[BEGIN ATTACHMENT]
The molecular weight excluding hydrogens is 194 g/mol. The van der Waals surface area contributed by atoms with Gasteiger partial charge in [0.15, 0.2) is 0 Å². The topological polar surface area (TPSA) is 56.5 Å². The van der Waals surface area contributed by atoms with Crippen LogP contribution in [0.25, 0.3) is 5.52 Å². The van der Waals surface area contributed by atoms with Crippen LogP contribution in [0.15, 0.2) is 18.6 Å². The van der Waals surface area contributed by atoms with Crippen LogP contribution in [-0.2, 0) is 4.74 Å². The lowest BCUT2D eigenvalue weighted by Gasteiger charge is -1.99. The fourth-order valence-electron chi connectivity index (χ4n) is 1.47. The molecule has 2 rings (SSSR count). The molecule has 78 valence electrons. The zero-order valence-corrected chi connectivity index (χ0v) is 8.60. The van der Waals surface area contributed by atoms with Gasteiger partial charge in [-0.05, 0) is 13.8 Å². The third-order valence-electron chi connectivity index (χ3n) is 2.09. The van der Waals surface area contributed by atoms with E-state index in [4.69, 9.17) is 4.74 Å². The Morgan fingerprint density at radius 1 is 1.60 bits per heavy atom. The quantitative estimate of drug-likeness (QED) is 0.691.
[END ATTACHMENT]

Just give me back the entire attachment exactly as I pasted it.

The molecular weight excluding hydrogens is 194 g/mol. The van der Waals surface area contributed by atoms with Gasteiger partial charge in [0.15, 0.2) is 0 Å². The topological polar surface area (TPSA) is 56.5 Å². The van der Waals surface area contributed by atoms with Crippen LogP contribution in [0.25, 0.3) is 5.52 Å². The van der Waals surface area contributed by atoms with Crippen LogP contribution in [0.15, 0.2) is 18.6 Å². The van der Waals surface area contributed by atoms with Crippen LogP contribution in [-0.2, 0) is 4.74 Å². The lowest BCUT2D eigenvalue weighted by Gasteiger charge is -1.99. The fourth-order valence-electron chi connectivity index (χ4n) is 1.47. The molecule has 2 rings (SSSR count). The molecule has 78 valence electrons. The zero-order valence-corrected chi connectivity index (χ0v) is 8.60. The van der Waals surface area contributed by atoms with Gasteiger partial charge in [-0.05, 0) is 13.8 Å². The third-order valence-electron chi connectivity index (χ3n) is 2.09. The van der Waals surface area contributed by atoms with E-state index in [4.69, 9.17) is 4.74 Å². The Morgan fingerprint density at radius 1 is 1.60 bits per heavy atom. The quantitative estimate of drug-likeness (QED) is 0.691.